During the British Raj

Following the beginning of British rule in neighbouring India, Sikkim allied with Britain against their common adversary, Nepal. The Nepalese attacked Sikkim, overrunning most of the region including the Terai. This prompted the British East India Company to attack Nepal, resulting in the Gurkha War of 1814. Treaties signed between Sikkim and Nepal resulted in the return of the territory annexed by the Nepalese in 1817. However, ties between Sikkim and the British weakened when the latter began taxation of the Morang region. In 1849, two British physicians, Sir Joseph Dalton Hooker and Dr. Archibald Campbell, the latter being in charge of relations between the British and Sikkimese governments, ventured into the mountains of Sikkim unannounced and unauthorised. The doctors were detained by the Sikkimese government, leading to a punitive British expedition against the kingdom, after which the Darjeeling district and Morang were annexed to British India in 1853. The invasion led to the Chogyal of Sikkim becoming a titular ruler under the directive of the British governor.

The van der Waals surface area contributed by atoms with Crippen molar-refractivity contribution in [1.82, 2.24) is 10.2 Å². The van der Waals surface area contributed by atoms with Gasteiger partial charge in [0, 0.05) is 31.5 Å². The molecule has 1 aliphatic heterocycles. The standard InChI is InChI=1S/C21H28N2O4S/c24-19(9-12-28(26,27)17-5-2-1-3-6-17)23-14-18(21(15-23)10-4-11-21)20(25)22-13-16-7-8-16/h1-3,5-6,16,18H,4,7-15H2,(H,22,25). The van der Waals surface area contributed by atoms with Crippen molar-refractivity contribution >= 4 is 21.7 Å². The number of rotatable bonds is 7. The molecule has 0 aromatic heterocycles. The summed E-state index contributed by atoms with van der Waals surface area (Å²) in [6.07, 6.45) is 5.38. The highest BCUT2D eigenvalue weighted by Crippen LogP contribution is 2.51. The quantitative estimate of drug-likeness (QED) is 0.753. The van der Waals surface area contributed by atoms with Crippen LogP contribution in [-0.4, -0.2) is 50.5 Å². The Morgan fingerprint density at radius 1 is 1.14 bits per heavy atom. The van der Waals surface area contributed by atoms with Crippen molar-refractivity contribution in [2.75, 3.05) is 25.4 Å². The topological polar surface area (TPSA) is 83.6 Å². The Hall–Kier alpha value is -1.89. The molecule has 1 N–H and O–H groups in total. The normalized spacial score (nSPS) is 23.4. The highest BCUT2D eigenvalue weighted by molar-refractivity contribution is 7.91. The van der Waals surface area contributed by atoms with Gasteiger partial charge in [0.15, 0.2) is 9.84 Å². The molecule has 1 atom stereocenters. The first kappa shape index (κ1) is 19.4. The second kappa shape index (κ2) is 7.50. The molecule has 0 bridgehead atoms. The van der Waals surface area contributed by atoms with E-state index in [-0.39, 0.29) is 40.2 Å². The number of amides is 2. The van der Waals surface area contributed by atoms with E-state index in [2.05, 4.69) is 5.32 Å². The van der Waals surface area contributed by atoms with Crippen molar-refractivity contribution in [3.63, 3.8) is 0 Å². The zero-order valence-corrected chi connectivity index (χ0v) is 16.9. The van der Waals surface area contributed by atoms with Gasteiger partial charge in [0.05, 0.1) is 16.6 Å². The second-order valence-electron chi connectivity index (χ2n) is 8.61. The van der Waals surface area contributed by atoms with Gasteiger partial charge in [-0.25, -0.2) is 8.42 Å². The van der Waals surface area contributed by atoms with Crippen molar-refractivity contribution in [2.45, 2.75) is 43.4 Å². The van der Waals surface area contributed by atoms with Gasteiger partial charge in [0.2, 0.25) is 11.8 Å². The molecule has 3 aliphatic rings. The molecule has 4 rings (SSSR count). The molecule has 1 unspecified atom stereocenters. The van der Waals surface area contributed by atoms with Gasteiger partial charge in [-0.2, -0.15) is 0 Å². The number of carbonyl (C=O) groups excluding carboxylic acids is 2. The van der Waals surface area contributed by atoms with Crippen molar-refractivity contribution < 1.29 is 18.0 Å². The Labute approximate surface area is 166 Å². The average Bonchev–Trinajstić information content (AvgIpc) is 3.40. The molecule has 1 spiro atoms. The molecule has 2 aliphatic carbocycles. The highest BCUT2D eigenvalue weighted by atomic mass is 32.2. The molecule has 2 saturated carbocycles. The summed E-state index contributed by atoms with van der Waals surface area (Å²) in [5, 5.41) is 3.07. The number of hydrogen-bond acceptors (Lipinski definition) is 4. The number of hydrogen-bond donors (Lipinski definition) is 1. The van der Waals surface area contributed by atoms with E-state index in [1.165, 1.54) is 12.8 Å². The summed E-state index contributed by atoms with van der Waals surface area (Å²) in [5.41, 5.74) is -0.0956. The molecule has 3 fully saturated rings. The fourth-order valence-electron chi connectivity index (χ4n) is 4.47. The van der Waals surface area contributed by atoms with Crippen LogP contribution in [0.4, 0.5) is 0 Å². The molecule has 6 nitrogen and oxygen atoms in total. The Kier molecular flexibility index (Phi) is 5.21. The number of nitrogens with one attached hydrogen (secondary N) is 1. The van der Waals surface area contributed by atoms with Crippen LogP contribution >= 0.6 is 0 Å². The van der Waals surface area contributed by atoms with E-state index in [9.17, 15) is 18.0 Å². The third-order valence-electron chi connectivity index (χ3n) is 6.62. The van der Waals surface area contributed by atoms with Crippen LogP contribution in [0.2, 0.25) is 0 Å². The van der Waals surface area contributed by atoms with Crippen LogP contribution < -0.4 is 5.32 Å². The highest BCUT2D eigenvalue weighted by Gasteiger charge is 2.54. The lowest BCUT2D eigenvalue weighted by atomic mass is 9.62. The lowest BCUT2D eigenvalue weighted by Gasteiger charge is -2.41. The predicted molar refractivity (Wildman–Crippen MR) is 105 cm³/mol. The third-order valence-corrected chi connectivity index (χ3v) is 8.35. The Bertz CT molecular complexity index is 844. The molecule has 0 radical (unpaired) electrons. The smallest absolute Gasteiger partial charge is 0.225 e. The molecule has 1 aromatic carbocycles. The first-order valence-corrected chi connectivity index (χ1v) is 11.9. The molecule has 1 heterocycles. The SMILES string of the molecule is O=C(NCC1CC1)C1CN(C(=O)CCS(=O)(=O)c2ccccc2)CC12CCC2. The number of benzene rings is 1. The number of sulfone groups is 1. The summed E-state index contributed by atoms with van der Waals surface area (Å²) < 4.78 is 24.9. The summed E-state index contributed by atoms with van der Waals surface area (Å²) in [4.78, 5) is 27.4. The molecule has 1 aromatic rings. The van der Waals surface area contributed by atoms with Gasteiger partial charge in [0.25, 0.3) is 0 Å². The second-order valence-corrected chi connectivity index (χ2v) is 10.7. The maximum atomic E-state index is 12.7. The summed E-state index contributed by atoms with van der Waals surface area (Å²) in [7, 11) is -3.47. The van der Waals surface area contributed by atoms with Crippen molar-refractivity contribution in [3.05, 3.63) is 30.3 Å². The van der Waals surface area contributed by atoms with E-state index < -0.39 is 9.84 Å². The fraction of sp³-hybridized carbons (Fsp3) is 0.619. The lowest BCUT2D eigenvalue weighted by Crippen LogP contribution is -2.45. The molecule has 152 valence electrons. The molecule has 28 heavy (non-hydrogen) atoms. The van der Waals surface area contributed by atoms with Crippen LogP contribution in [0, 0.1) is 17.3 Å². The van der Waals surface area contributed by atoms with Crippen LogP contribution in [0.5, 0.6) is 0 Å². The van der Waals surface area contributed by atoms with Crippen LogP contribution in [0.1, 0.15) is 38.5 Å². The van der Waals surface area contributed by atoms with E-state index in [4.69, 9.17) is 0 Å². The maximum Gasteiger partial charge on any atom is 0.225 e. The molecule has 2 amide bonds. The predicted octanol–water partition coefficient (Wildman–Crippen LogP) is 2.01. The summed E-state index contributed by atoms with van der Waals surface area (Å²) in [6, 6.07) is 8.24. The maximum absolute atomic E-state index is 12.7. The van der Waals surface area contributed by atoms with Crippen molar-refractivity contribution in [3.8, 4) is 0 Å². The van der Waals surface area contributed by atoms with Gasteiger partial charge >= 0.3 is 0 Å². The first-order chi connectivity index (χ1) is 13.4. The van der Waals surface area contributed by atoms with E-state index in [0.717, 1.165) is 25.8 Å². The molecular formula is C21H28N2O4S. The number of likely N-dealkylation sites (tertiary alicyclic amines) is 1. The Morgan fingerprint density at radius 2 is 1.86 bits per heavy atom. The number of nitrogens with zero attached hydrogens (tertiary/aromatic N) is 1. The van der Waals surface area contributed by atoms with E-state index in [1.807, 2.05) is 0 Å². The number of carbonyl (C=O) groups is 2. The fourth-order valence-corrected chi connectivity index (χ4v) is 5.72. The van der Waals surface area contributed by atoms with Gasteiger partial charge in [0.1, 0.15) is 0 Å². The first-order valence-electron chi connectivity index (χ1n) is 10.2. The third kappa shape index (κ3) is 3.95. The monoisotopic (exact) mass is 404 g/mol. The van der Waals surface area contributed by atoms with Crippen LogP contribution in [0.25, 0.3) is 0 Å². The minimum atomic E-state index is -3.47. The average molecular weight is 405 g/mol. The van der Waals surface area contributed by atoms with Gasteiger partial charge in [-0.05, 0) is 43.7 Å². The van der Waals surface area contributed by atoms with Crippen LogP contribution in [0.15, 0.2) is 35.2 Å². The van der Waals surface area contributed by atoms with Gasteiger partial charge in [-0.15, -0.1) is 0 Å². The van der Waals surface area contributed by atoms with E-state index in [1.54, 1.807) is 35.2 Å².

Sikkim became a British protectorate in the later decades of the 19th century, formalised by a convention signed with China in 1890. Sikkim was gradually granted more sovereignty over the next three decades, and became a member of the Chamber of Princes, the assembly representing the rulers of the Indian princely states, in 1922.[7]

Indian protectorate and statehood

Prior to the Indian independence, Jawaharlal Nehru, as the Vice President of the Executive Council, pushed through a resolution in the Indian Constituent Assembly to the effect that Sikkim and Bhutan, as Himalayan states, were not 'Indian states' and their future should be negotiated separately. A standstill agreement was signed in February 1948.